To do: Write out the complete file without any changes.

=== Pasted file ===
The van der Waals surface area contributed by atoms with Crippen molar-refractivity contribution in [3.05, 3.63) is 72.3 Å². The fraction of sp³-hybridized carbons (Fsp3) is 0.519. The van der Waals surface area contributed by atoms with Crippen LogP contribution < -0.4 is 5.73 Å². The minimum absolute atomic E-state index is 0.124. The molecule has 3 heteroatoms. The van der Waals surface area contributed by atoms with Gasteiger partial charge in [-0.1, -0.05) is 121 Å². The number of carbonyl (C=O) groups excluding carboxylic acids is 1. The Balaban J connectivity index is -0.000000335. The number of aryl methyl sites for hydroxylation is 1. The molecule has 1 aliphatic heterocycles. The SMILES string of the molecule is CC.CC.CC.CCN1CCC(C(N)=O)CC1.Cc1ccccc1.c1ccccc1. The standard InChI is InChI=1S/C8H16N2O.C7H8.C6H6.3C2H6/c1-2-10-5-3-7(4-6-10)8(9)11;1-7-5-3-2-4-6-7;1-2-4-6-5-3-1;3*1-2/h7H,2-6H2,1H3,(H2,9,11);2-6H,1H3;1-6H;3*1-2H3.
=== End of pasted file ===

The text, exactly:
The van der Waals surface area contributed by atoms with Crippen molar-refractivity contribution in [3.05, 3.63) is 72.3 Å². The fraction of sp³-hybridized carbons (Fsp3) is 0.519. The van der Waals surface area contributed by atoms with Crippen LogP contribution < -0.4 is 5.73 Å². The minimum absolute atomic E-state index is 0.124. The molecule has 3 heteroatoms. The van der Waals surface area contributed by atoms with Gasteiger partial charge in [-0.1, -0.05) is 121 Å². The number of carbonyl (C=O) groups excluding carboxylic acids is 1. The Balaban J connectivity index is -0.000000335. The number of aryl methyl sites for hydroxylation is 1. The molecule has 1 aliphatic heterocycles. The SMILES string of the molecule is CC.CC.CC.CCN1CCC(C(N)=O)CC1.Cc1ccccc1.c1ccccc1. The standard InChI is InChI=1S/C8H16N2O.C7H8.C6H6.3C2H6/c1-2-10-5-3-7(4-6-10)8(9)11;1-7-5-3-2-4-6-7;1-2-4-6-5-3-1;3*1-2/h7H,2-6H2,1H3,(H2,9,11);2-6H,1H3;1-6H;3*1-2H3.